[5] Thereis far less likelihood that a lawyer would engage in abusive practices againsta former client, or a person with whom the lawyer has a close personal orfamily relationship, or where the lawyer has been asked by a third party tocontact a prospective client who is unable to contact a lawyer, for examplewhen the prospective client is incarcerated and is unable to place a call, oris mentally incapacitated and unable to appreciate the need for legal counsel.Nor is there a serious potential for abuse in situations where the lawyer ismotivated by considerations other than the lawyer's pecuniary gain, or when theperson contacted is also a lawyer. This rule is not intended to prohibit alawyer from applying for employment with an entity, for example, as in-housecounsel. ?Consequently, the generalprohibition in Rule 7.3(a) and the requirements of Rule 7.3(c) are notapplicable in those situations. Also, paragraph (a) is not intended to prohibita lawyer from participating in constitutionally protected activities of publicor charitable legal-service organizations or bona fide political,social, civic, fraternal, employee or trade organizations whose purposesinclude providing or recommending legal services to their members orbeneficiaries.

[5a]Utah?s Rule 7.3(a) differs from the ABA Model Rule by authorizing in-person orother real-time contact by a lawyer with a prospective client when thatprospective client is unable to make personal contact with a lawyer, but athird party initiates contact with a lawyer on behalf of the prospective clientand the lawyer then contacts the prospective client.

[6] Buteven permitted forms of solicitation can be abused. Thus, any solicitationwhich contains information that is false or misleading within the meaning ofRule 7.1, that involves coercion, duress or harassment within the meaning ofRule 7.3(b)(2), or that involves contact with someone who has made known to thelawyer a desire not to be solicited by the lawyer within the meaning of Rule7.3(b)(1) is prohibited. Moreover, if after sending a letter or othercommunication as permitted by Rule 7.2 the lawyer receives no response, any furthereffort to communicate with the recipient of the communication may violate theprovisions of Rule 7.3(b).

[7] ThisRule is not intended to prohibit a lawyer from contacting representatives oforganizations or groups that may be interested in establishing a group orprepaid legal plan for their members, insureds, beneficiaries or other thirdparties for the purpose of informing such entities of the availability of andthe details concerning the plan or arrangement which the lawyer or lawyer?sfirm is willing to offer. This form of communication is not directed to peoplewho are seeking legal services for themselves. Rather, it is usually addressedto an individual acting in a fiduciary capacity seeking a supplier of legalservices for others who may, if they choose, become prospective clients of thelawyer. Under these circumstances, the activity which the lawyer undertakes incommunicating with such representatives and the type of information transmittedto the individual are functionally similar to and serve the same purpose asadvertising permitted under Rule 7.2.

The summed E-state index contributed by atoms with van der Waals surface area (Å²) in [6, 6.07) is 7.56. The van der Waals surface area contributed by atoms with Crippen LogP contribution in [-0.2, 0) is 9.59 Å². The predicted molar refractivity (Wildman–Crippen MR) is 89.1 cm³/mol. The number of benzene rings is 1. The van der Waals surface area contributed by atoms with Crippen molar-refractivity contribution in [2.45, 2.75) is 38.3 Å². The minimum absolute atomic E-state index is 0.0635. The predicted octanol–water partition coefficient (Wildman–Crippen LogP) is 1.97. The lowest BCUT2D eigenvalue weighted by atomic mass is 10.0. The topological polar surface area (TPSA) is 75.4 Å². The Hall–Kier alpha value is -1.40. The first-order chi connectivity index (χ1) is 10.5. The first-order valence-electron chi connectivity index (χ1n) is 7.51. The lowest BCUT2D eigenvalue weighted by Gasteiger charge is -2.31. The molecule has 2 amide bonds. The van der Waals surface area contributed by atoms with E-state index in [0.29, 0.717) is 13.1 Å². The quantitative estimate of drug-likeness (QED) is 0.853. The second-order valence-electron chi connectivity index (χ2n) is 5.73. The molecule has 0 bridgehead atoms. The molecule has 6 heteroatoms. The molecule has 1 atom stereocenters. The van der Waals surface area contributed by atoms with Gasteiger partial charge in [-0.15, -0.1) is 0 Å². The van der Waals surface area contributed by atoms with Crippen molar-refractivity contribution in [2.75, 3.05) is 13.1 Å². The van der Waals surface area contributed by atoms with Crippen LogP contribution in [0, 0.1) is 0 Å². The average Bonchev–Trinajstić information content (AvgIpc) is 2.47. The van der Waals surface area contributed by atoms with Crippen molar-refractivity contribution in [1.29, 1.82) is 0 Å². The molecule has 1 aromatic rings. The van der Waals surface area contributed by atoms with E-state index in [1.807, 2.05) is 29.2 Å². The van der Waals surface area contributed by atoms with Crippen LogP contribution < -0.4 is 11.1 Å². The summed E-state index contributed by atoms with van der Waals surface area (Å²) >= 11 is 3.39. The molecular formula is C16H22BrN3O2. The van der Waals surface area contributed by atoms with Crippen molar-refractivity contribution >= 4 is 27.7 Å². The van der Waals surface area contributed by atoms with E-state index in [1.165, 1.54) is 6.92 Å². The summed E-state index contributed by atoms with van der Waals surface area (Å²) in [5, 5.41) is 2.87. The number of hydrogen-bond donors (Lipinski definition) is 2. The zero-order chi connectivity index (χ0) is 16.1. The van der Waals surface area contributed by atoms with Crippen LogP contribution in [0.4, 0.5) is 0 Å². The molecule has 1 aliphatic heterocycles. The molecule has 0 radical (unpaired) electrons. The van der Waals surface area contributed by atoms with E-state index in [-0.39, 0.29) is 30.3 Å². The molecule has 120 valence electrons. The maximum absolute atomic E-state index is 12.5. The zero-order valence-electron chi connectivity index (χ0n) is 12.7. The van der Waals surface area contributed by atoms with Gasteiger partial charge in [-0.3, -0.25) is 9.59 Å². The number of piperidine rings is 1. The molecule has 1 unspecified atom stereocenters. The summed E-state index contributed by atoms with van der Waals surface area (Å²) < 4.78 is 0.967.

[8] Therequirement in Rule 7.3(c) that certain communications be marked"Advertising Material" does not apply to communications sent inresponse to requests of potential clients or their spokespersons or sponsors.General announcements by lawyers, including changes in personnel or officelocation, do not constitute communications soliciting professional employmentfrom a client known to be in need of legal services within the meaning of thisRule.

[8a]Utah Rule 7.3(c) requires the words "Advertising Material" to bemarked on the outside of an envelope, if any, and at the beginning of anyrecorded or electronic communication, but not at the end as the ABA Model Rulerequires. Lawyer solicitations in public media that regularly containadvertisements do not need the " Advertising Material" notice becausepersons who view or hear such media usually recognize the nature of thecommunications.

[9] Paragraph(d) of this Rule permits a lawyer to participate with an organization that usespersonal contact to solicit members for its group or prepaid legal serviceplan, provided that the personal contact is not undertaken by any lawyer whowould be a provider of legal services through the plan. The organization mustnot be owned by or directed (whether as manager or otherwise) by any lawyer orlaw firm that participates in the plan. For example, paragraph (d) would notpermit a lawyer to create an organization controlled directly or indirectly bythe lawyer and use the organization for the in-person or telephone, liveperson-to-person contacts or other real-time electronic solicitation of legalemployment of the lawyer through memberships in the plan or otherwise. Thecommunication permitted by these organizations also must not be directed to aperson known to need legal services in a particular matter, but is to bedesigned to inform potential plan members generally of another means ofaffordable legal services. Lawyers who participate in a legal service plan mustreasonably assure that the plan sponsors are in compliance with Rules 7.1, 7.2and 7.3(b). See Rule 8.4(a).